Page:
By Bose Adelaja

Fire outbreaks have in recent years been a recurring problem in Lagos, wreaking much havoc which included the destruction of lives and property. In most cases, both the Federal Fire Service and the Lagos State Fire Service had failed to rise to the occasion in containing such fire incidents.

But hope of a better fire fighting response appears to have been rekindled as the Lagos State governor, Babatunde Fashola, recently handed over 30 computerised fire trucks to the state fire service to enable it upgrade its operation. The equipment provided comprises twin aerial ladder and twin maintenance vans.

Branded as Fire Eagles, these state-of-the-art vans are reputed to move faster than the ones presently at the disposal of the state fire service and can better navigate difficult terrains/roads. The acquisition of these state-of-the-art trucks, which come with spare parts, is believed to have cost the state government billions of Naira. Already some fire officers are said to have been sent for training to get acquainted with the usage of the new fire fighting system.

Before the arrival of these modern trucks, the existing equipment had become almost obsolete as most of the trucks can only carry 10,000 litres of water. But the new fire trucks come with Compressed Air foam System CAS and water built to the fire fighters’ specification. In addition, it is attached to a computerised detection maintenance van.

Though there have been growing concern over frequent fire outbreaks in Lagos in 2014, the Director of the State Fire Services, Razaq Fadipe, believes there is a drop compared with previous years.

The statistics, according to Fadipe, revealed that between January and December 11, 2014, fire fighters only responded to about 1,383 cases of emergencies as against 2,015 cases in 2013.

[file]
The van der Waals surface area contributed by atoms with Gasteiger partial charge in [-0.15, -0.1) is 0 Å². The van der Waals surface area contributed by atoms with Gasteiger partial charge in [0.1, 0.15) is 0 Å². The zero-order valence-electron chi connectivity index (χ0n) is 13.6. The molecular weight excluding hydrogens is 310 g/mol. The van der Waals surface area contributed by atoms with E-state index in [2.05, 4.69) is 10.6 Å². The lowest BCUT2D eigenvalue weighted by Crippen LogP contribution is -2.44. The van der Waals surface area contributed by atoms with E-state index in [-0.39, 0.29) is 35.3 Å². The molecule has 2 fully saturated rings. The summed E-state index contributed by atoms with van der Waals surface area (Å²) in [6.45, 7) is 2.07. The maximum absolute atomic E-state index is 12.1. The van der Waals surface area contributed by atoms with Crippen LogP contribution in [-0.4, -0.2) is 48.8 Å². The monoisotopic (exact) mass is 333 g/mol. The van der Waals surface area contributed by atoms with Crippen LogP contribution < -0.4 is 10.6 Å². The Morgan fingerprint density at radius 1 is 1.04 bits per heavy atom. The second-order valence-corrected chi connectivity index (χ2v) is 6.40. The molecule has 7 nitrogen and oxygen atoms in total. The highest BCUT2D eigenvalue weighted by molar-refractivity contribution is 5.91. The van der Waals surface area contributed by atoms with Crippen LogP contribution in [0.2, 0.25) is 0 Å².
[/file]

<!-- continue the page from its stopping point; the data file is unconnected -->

However, investigations revealed that there are only 13 functioning service stations to serve the 57 local governments and local council development areas in Lagos, a situation which many Lagosians, particularly those in areas where there are no functional fire station (s} strongly criticised.

A cross section of people who spoke to Vanguard Metro on the development mentioned some specific areas which require government intervention, especially in 2015, saying failure to address the challenges can hinder prompt response of emergency officials in the state.

According to residents, the factors include lack of access roads and mindset of Lagosians, among others. At Iju-Ishaga, for instance, residents said the casualty figure of the June 3, 2014 plane crash in the area would have been less if the road leading to the scene of the plane crash was accessible.

A community leader, who simply gave his name as Alhaji Idris, lamented that though the fire fighters arrived the community as soon as a distress call was made, but the bad road hampered rescue operations.

Though applauding the acquisition of the new fire trucks, Madam Sijuade Risikat is also afraid that they might be under utilized except government fixes the roads. ‘’Many of us who drive on Lagos roads know the difficulty we face on daily basis due to their deplorable state. Also, traffic jam is a major concern in most parts of the metropolises.

Staying on the

road for hours

When there is an emergency, do you expect the fire fighters to stay on the road for hours? I remember in 2012 when a building was on fire at Gbagada, the fire fighters who responded to the distress call were caught in a gridlock that stretched from Iyana-Oworo to Charley Boy and at the end of the day the house was burnt beyond recognition.”

Another problem borders on the mindset of some residents. A resident at Ejigbo, Mr Toriola Olowoporoku, said fire fighters are usually attacked by hoodlums for reasons best known to them. A case in point was the Wednesday November 26, 2014 attack in the Ejigbo area of Lagos where the fire fighters were harassed and their trucks vandalised by hoodlums on a looting mission. ‘’People believe that government property should not be protected. I have witnessed cases where fire fighters were beaten up by hoodlums for allegedly arriving late. They never gave a thought to the fact that the fire fighters were hampered by bad roads and traffic jam,” he said.


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